Monday, June 9, 2014
Me on (Don't You) Forget About Me
Author: Kate Karyus Quinn
Release Date: June 10, 2014
Publisher: HarperTeen (HarperCollins imprint)
Welcome to Gardnerville. A place where no one gets sick. And no one ever dies. Except there's a price to pay for paradise. Every fourth year, the strange power that fuels the town exacts its payment by infecting teens with deadly urges. In a normal year in Gardnerville, teens might stop talking to their best friends. In a fourth year, they'd kill them. Four years ago, Skylar's sister, Piper, was locked away after leading sixteen of her classmates to a watery grave. Since then, Skylar has lived in a numb haze, struggling to forget her past and dull the pain of losing her sister. But the secrets and memories Piper left behind keep taunting Skylar, whispering that the only way to get her sister back is to stop Gardnerville's murderous cycle once and for all.
(Don't You) Forget About Me is bizarre and complicated, a trip to a town hidden away, a town where anything can happen. A town where you're extra cautious every four years because you don't want to be the one who goes off. Intriguing but strange, more depressing than entertaining.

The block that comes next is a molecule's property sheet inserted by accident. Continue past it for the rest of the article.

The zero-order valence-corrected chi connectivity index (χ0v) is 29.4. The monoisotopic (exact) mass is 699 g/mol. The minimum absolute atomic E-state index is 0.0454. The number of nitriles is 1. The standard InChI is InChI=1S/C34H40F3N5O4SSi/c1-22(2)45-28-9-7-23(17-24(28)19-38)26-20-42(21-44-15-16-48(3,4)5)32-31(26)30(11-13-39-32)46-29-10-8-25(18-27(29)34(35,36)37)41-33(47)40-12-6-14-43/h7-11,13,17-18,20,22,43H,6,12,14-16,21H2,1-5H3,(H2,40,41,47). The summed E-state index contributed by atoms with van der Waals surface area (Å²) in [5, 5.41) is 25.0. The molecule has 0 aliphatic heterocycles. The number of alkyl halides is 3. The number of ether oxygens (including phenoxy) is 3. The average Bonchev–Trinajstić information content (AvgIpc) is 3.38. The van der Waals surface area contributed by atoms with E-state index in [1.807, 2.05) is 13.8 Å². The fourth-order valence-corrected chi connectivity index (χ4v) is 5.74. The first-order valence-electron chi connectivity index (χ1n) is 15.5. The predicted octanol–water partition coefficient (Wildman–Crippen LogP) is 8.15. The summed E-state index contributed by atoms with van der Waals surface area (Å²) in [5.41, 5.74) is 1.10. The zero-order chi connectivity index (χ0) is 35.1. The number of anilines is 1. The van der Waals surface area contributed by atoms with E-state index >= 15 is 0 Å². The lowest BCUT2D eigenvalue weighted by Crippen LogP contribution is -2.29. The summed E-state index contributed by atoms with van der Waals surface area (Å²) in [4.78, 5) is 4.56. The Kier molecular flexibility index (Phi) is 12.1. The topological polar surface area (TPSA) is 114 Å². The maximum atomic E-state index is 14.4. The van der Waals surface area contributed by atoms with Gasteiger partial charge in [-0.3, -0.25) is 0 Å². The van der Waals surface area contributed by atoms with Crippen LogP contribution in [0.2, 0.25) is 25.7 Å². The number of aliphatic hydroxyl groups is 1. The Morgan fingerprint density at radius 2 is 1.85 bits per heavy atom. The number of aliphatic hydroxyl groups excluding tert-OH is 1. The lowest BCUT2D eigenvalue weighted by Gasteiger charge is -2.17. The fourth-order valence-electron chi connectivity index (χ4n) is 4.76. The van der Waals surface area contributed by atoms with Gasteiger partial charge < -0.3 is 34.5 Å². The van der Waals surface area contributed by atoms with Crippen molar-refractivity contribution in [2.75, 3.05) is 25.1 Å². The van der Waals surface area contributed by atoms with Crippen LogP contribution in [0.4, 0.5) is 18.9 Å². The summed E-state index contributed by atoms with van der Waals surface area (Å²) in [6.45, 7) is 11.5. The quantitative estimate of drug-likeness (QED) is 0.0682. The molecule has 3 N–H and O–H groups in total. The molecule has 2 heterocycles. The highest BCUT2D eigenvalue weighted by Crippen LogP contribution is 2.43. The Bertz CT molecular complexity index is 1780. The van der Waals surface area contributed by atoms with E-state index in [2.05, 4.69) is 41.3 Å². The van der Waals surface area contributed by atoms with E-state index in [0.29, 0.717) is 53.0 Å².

Skylar is lost, still floundering after her older sister was taken away four years before. All she has are her memories of Piper, of their time together, and all she wants is to get her back. But nothing is as it seems in Gardnerville. Even Skylar, with her taste for secrets and her drug habit. All she has are her memories, and all she wants to do is forget.
A lot of this book has to do with memories, with what has happened in the past coming back to impact the present, and with burying those memories in order to continue living. Even if it means living a lie. Sometimes it's easier to forget, sometimes it's not as painful, but it never lasts. The memories must always be faced, must always be confronted.
I knew going in that this was going to be strange book, that things would be weird, but it quickly turned into the kind of weird that I'm not necessarily a fan of. It reminds me of a number of books. It reminds me of Bleeding Violet without the humour or unique personality of Hanna. It reminds me of Teeth and The Unbecoming of Mara Dyer in that I was never sure of the absolute truth, even when the story ended. The vagueness keeps this book mysterious and haunting, but still weird, and I don't think it's the kind of weird I like.
(I received an advance copy of this title to review from HarperCollins Canada.)